Last year’s Booker longlist, for all its scandal about “readability,” featured a number of very interesting novels that took the trouble to tell a story. This year’s has shoved the gearstick back up to highbrow, and I’m sure Sam Thompson’s Communion Town isn’t the only nominee that sacrifices function for form; I’ve heard nightmarish things about Will Self’s Umbrella, and an article Ned Beauman wrote about himself in The Awl was marinated in arrogance and put me off ever reading any of his books. The Booker committee is welcome to their summer of difficult, tedious novels that are more pre-occupied with self-absorbed experimentation than they are with telling stories or saying something worthwhile.
I could end the review there, but I feel like I’ve been a bit too vitriolic for a first novel, so I’ll mention a couple of redeeming factors. Thompson is certainly skilled with the written word, and there are sentences or passages of description in Communion Town which paint a vivid picture and genuinely stand out. (He just needs to learn to restrain himself when delving into his characters’ mental geography.) The book is an experiment in what can be accepted as a novel, and originality should always be encouraged. (He just needs to realise that experimentation must be tempered, and that not everyone will be as interested in his conceits as he is.) And, finally, I’m in the minority- most people seem to have liked Communion Town. So there you go, make your own decision.
The Magician King by Lev Grossman (2011) 542 p.
The Magicians is one of the best books I’ve read so far this year – a thoughtful and realistic take on the childhood fantasies of Harry Potter and Narnia which manages to simultaneously deconstruct and celebrate those legends. One of the only things I didn’t like about it was its ending, which flipped the story on its head and would have ruined the book if not for the fact that I knew there was a sequel.
I can’t quite agree with ending the first novel that way (especially knowing that Grossman didn’t intend to write a sequel at the time) but The Magician King delivers a more than satisfactory continuation of Quentin Coldwater’s tale, not only returning to its old themes and ideas, but building on them and exploring new ones. (Spoilers for The Magicians from here on in.)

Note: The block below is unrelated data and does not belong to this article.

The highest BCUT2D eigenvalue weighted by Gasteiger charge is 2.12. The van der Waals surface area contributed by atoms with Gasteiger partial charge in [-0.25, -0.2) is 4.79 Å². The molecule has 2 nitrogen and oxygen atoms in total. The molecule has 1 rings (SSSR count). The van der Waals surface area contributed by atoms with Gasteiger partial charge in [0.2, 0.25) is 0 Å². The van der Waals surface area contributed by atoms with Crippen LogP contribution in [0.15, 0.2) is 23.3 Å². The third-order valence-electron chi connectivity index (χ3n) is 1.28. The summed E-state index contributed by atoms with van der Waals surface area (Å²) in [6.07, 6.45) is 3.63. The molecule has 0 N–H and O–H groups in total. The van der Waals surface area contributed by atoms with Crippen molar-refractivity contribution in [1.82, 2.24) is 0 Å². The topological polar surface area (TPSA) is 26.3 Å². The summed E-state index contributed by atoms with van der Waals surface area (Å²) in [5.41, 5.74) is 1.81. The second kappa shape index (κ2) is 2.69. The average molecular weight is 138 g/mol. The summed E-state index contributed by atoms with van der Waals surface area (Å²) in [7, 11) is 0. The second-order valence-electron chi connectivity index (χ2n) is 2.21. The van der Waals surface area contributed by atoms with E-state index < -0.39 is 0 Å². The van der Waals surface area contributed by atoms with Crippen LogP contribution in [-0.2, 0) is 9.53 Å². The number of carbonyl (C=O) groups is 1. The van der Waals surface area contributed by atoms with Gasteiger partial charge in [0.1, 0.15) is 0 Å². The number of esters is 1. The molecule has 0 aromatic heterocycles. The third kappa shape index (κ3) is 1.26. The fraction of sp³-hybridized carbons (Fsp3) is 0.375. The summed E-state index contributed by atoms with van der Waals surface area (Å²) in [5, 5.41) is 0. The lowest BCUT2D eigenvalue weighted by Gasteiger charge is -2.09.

The Magicians finished with Quentin’s adventures in Fillory leaving him not only unsatisfied and unfulfilled, but also mourning the death of his girlfriend Alice. It then took a sharp twist when his old friends Eliot, Janet and Julia showed up to take him back to Fillory to reign as king. And so The Magician King begins after Quentin has been reigning over Fillory for some time, gradually beginning to feel his listless ennui set in once again. A minor voyage to visit an outlying island, to see why they haven’t been paying taxes, seems in order. (There’s more than a touch of Voyage of the Dawn Treader here.) The book really begins to kick off after Quentin and Julia arrive at that island and finds themselves thrust into a deeper quest.
Intertwined with this quest is Julia’s backstory. In The Magicians, she was a background character, a failed Brakebills entrant stuck with fragments of memory about what she failed to achieve, who confronted Quentin when he came home for summer holidays and begged him to get her into Brakebills. By the novel’s end she has inexplicably become a magician; The Magician King explains how. While Quentin’s story in The Magicians was one of achieving a dream and ultimately being dissatisfied with it, Julia’s story is one of glimpsing a dream and then having the door cruelly slammed shut. What would have happened to Harry Potter if he had met Hagrid and gone to Diagon Alley, but then been unable to cross through Platform 9 3/4s? What would have happened if he’d been forced to return to Privet Drive in London’s suburbs? What would he have been willing to do to get back into that magical world?
Both my housemates read the book before me, and hated it for Julia’s backstory. I had no issue with it, apart from a few cringey chapters where she gets involved with an online forum (and meets its denizens in real life later… where they’re still referred to by their online usernames). There is a slight issue in the fact that her story is juxtaposed against Quentin’s adventures, which are totally awesome, and I while I was never bored reading Julia’s story I was never exactly enthralled either – at least until its horrifying climax, which is excellent, although both my housemates separately spoiled it for me.
And Quentin’s story is fantastic. It’s full of neat little events, like when he wakes up in the morning on an island, wanders away from his sleeping companions to take a leak, and ends up getting drawn into an unexpected adventure. Just as in The Magicians, Grossman is riffing on the fantasy genre while also revelling in it; it’s a rare novel that manages to do this so well. I love the meta-awareness Grossman imbues in all his characters, who aren’t so much aware that they’re in a story as much as they’re comparing their lives to stories, or imagining how other people see what they’re doing:
“All due respect to your being king here, but Julia and I are king and queen of Fillory, and we have to get back there. For all intents and purposes we are on a fucking quest here. You are now on the quest team too. I am deputising you. We have to get back to Fillory, and we don’t know how we’re going to do it. That’s the problem.”
The old wood of Josh’s dining table felt cool against Quentin’s forehead. In a few more seconds he’d sit up again.That’s how long it would take to roll his brain back to the state it was in before it thought that their troubles were over. Until then Quentin would just enjoy the cool solidity of the table for one second more. He let the despair wash over him. The button was gone. He thought about banging his head a few times, just lightly, but that would have been overdoing it.